School board down to two options for referendum question
Dorchester School District 2 Board of Trustees will decide Monday on one of two options for a major bond referendum in November.
The board has been working for more than a year to identify and prioritize facility needs. After much discussion including many public forum sessions as well as workshops with architects, engineers, and district staff, the board has prioritized a number of facilities projects that it deems vital to the district.
The district had also been approached about partnering with various entities to build a community library and a community auditorium; however, those proposals are now off the table.
“The county simply does not have the resources to do that right now,” Pye told the board. “It could possibly come up sometime in the future.”
The community auditorium is also unfeasible at this time, he said.
The final number for all school facilities needs encompassed in the proposed bond referendum comes to a little more than $179 million. To add the aquatic center would cost another $7.5 million.
The board met in workshop session Wednesday to discuss the options and clarify any final questions before making the decision. The board must make that decision and have everything filed with the election commission by August 15, if they want the question on the ballot during the November presidential elections.
Board members seem to be receptive to the idea of adding the aquatic center as an option, but reiterate that the district facilities needs come first.
“This is not a wish list, this is a must have list,” Superintendent Joe Pye said. “We’ve done just about all we can do with what we have. We have been very responsible, very frugal, very innovative – to the point where we literally cannot do anything more.”
More specifically, 178 classes are taught in portable units outside of main buildings; other areas are being utilized as makeshift classroom space as well, including cafeterias, common areas, converted storage areas, and even hallways, he said.
Some campuses are simply built out – there is no more room for additions or more portable units on the property, nor is their currently funding available for either additions or portable units.
The district has acted diligently and frugally with its available resources, having built six schools and completing numerous smaller facilities projects using sources generated by area growth and low interest stimulus bonds – with minimal to no tax impact, Pye said.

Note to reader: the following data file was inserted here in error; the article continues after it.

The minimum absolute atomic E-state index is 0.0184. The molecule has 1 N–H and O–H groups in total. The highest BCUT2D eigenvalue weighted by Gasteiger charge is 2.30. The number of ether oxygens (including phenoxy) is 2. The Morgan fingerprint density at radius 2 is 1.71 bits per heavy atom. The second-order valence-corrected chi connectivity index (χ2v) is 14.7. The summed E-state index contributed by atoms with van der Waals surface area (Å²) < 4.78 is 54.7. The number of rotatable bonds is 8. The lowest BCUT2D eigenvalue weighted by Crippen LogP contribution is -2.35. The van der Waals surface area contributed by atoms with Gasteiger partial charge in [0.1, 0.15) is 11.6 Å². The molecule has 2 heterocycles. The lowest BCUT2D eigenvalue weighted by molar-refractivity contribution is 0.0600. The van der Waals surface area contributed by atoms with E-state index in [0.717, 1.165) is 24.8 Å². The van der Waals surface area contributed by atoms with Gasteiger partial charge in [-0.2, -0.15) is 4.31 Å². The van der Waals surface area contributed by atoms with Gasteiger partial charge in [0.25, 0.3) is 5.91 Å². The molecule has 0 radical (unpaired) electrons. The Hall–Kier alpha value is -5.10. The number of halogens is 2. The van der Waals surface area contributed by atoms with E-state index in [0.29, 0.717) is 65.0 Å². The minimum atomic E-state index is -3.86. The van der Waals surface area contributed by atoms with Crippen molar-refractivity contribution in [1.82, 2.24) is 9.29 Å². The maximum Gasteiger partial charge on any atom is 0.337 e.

“We consistently rank in the top ten in the state academically, yet we are in the bottom ten in the state in revenues received – and thus spent per pupil,” he said. “No one can say we haven’t done the very best with what we have.”
Nonetheless, with Dorchester County ranked as one of the fastest growing counties in South Carolina and most of that growth occurring within the boundaries of DD2, the needs are rapidly outstripping the available facilities and resources. Some 19,245 students were enrolled in DD2 schools during the 2005-2006 school year; that number had increased to 23,169 students during the 2011-2012 school year.
Because the fastest growing demographic in Dorchester County is families with elementary school age children, the district plans to build three new elementary schools with a capacity of 1,000 students. This will not only help reduce classroom sizes in all the elementary schools but will greatly reduce and even eliminate portable classrooms – which currently cost about $70,000 per unit -- at all the elementary schools. The plan also calls for a new 750-student middle school of the arts complete with a 750-seat performing arts center.
Eagle Nest Elementary and Oakbrook Elementary schools will receive classroom additions. Flowertown Elementary, Newington Elementary, Oakbrook Elementary and Summerville Elementary will see new multi-purpose room additions; Flowertown will also see cafeteria space expansions.
Alston Middle School will get a new related arts wing, which should eliminate the need for students to have to cross a congested, busy driveway behind the school to get to outbuildings and portable classrooms currently in use.
At the high school level, Ashley Ridge High will receive a Career and Technology Education(CATE) addition and new classroom wing, as will Fort Dorchester High School; Fort Dorchester will also receive a multi-purpose room. Summerville will see a new CATE addition as well as numerous – and needed – renovations to the buildings.
Most of the schools throughout the district will receive new roofing, HVAC, and other such capital needs.
Under the current plan, the school district needs a little over $179 million to meet these project needs.
However, at question now is whether to add a $7.5 million Community Aquatic Center as an additional request. The center would be built and owned by the district but operated and administered by the YMCA.
The YMCA brings sufficient money and resources to the table to make such a partnership work, noted YMCA Executive Director Gary Lukridge. He pointed out that a similar partnership in the Rock Hill area is working very well and in fact is essentially the template from which this partnership would be organized.
The overall quality of life benefit to the community would be tremendous at so many levels, he noted.
The board is expected to make a final decision during its Monday, Aug. 13 meeting.